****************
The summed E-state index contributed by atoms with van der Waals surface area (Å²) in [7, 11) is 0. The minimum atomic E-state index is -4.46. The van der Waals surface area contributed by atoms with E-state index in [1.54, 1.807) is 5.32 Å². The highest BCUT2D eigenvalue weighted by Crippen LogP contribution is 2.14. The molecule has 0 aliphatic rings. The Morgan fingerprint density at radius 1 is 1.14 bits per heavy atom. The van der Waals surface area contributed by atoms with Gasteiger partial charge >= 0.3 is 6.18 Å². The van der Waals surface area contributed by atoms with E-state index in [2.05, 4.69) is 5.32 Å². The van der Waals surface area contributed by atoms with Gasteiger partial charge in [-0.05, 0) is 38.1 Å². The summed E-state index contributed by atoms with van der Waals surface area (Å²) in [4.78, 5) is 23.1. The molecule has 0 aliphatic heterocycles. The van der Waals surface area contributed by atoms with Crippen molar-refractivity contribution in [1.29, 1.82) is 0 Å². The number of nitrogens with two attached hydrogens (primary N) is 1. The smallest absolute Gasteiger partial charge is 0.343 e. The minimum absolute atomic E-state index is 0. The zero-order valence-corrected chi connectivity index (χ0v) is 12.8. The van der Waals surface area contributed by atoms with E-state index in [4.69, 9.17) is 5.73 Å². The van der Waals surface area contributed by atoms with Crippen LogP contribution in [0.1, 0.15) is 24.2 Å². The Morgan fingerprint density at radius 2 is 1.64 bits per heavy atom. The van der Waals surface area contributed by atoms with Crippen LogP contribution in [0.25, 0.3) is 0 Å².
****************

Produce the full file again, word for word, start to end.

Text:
The summed E-state index contributed by atoms with van der Waals surface area (Å²) in [7, 11) is 0. The minimum atomic E-state index is -4.46. The van der Waals surface area contributed by atoms with E-state index in [1.54, 1.807) is 5.32 Å². The highest BCUT2D eigenvalue weighted by Crippen LogP contribution is 2.14. The molecule has 0 aliphatic rings. The Morgan fingerprint density at radius 1 is 1.14 bits per heavy atom. The van der Waals surface area contributed by atoms with Gasteiger partial charge >= 0.3 is 6.18 Å². The van der Waals surface area contributed by atoms with E-state index in [2.05, 4.69) is 5.32 Å². The van der Waals surface area contributed by atoms with Gasteiger partial charge in [-0.05, 0) is 38.1 Å². The summed E-state index contributed by atoms with van der Waals surface area (Å²) in [4.78, 5) is 23.1. The molecule has 0 aliphatic heterocycles. The van der Waals surface area contributed by atoms with Crippen molar-refractivity contribution in [1.29, 1.82) is 0 Å². The number of nitrogens with two attached hydrogens (primary N) is 1. The smallest absolute Gasteiger partial charge is 0.343 e. The minimum absolute atomic E-state index is 0. The zero-order valence-corrected chi connectivity index (χ0v) is 12.8. The van der Waals surface area contributed by atoms with E-state index in [4.69, 9.17) is 5.73 Å². The van der Waals surface area contributed by atoms with Crippen LogP contribution in [0.1, 0.15) is 24.2 Å². The Morgan fingerprint density at radius 2 is 1.64 bits per heavy atom. The van der Waals surface area contributed by atoms with Crippen LogP contribution in [0.25, 0.3) is 0 Å².